Drought-hit Cape Town scraps free water for all

29 March 2017 - 15:37 By Aphiwe Deklerk

Capetonians will have to dig deeper into their pockets after July if plans to scrap the free-water-for-all policy are passed.

The city wants to impose a 19.25% tariff hike for both water and sanitation‚ according to its draft budget for the 2017/18 financial year tabled at a full council meeting on Wednesday.

The move comes as the city tries to deal with the severe drought.

At present the city gives a monthly 6kl of free water to all households. After July‚ only people with houses worth R400 000 and less will get free water.

The budget also proposes to discontinue its 4.2kl free sanitation service to properties worth more than R400 000.

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Even though the city has imposed restrictions‚ this has not stopped Capetonians from overusing water.

In her opening speech to the council‚ Mayor Patricia de Lille said usable water in city dams was at only 17.3%.

Mayco member for finance Johan van der Merwe said the drought was a major factor the city had to consider when putting together this year's budget.

He said the tariff increase would mainly be felt by residents who failed to comply with the city’s water restrictions.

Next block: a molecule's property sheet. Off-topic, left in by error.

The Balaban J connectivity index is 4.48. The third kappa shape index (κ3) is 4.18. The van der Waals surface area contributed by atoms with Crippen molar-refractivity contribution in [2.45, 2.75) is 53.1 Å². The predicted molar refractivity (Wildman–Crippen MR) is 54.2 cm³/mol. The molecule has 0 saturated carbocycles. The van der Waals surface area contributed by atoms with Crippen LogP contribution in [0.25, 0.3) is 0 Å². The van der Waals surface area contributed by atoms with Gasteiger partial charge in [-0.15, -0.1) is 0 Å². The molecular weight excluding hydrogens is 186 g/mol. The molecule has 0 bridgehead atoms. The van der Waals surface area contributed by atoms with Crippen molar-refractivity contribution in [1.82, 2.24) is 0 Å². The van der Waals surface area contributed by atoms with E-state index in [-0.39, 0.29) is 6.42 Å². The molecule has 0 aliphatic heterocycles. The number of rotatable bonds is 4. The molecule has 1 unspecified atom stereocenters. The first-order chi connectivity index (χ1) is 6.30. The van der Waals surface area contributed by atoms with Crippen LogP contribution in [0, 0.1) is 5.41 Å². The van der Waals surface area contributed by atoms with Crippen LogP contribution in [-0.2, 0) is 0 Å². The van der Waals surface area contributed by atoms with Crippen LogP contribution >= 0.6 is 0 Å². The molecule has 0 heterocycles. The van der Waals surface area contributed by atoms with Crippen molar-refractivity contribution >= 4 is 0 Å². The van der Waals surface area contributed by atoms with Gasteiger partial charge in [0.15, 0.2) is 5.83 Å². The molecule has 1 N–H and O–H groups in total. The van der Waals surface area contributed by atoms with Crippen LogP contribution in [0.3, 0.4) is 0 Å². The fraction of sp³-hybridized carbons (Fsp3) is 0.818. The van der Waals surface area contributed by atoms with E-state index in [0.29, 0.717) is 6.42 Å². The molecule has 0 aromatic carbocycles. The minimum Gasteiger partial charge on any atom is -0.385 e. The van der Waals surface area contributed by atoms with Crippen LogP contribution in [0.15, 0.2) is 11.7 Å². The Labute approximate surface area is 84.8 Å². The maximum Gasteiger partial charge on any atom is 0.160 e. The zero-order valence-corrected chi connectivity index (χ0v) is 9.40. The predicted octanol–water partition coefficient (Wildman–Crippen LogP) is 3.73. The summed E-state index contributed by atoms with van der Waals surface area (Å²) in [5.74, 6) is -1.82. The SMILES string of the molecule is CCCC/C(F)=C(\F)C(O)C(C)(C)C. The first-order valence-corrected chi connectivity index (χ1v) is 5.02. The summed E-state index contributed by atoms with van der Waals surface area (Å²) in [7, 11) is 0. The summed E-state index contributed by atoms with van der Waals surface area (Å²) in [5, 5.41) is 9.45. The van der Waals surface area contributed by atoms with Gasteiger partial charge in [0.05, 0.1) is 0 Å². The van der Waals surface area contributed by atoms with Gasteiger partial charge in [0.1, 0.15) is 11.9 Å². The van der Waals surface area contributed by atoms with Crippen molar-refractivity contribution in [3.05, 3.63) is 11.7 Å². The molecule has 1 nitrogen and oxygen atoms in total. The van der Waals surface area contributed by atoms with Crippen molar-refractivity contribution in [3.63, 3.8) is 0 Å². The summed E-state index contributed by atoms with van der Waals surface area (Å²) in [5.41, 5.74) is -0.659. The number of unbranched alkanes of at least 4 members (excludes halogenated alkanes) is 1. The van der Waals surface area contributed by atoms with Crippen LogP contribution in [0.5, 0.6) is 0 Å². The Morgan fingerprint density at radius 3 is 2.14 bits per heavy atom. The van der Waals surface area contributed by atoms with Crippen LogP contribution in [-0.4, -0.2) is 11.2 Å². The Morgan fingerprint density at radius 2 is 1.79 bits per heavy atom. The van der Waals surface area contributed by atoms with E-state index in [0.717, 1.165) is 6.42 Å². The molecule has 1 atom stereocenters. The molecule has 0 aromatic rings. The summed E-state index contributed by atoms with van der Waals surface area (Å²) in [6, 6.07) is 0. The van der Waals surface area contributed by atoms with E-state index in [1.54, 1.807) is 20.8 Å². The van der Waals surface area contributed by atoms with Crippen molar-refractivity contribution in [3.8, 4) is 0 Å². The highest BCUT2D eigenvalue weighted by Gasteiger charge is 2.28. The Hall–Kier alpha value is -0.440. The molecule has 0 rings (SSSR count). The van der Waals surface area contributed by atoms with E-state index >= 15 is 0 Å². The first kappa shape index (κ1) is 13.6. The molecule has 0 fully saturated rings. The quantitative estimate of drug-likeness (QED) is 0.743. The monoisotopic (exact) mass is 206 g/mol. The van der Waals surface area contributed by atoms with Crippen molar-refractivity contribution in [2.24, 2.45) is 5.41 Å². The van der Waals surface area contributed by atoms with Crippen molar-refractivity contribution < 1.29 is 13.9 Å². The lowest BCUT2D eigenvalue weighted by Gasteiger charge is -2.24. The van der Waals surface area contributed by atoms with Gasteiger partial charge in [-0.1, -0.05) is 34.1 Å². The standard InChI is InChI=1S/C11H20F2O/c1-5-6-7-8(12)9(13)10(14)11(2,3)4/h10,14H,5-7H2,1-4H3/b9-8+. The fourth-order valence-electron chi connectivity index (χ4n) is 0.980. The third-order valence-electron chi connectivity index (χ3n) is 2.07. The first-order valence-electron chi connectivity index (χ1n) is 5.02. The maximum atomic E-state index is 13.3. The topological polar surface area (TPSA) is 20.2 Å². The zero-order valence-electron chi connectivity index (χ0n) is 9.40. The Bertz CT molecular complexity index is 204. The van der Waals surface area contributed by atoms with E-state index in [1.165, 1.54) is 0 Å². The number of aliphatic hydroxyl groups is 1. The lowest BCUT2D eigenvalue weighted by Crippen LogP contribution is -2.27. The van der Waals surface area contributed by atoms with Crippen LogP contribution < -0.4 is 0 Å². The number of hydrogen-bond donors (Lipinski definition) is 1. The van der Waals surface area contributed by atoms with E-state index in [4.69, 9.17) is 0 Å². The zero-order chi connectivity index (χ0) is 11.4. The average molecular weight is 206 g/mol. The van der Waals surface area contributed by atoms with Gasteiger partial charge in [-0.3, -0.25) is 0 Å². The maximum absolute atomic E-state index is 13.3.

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“Only those who are using in excess of 50kl will see an increase of 19.25% in July‚ if the proposed rates are approved in May‚” said Van der Merwe.

He said the proposed increase was to cover investment in projects to ensure water security.

De Lille said the city was considering the construction of emergency water-supply schemes which included the drilling of boreholes into the Table Mountain Group aquifer‚ which could yield 2-million litres a day.

Other projects included a small-scale desalination package plant and intensifying the city’s “pressure management and water demand management programmes to further reduce water demand”.

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“In the event there is another winter of below-average rainfall‚ the city will be expanding and accelerating the abovementioned emergency schemes even further‚” said De Lille.

She said the projects would cost the city R315-million over three years.

“I have given an instruction that we simply must do everything we can to start implementing these new schemes in the current financial year and find the budget to do so in order to augment our water supplies as soon as possible‚” she said.

De Lille said the city found itself in a crisis that was not going away.

“So we simply have to look at several ways to augment our water supplies‚ such as treating wastewater for drinking purposes‚” the mayor said.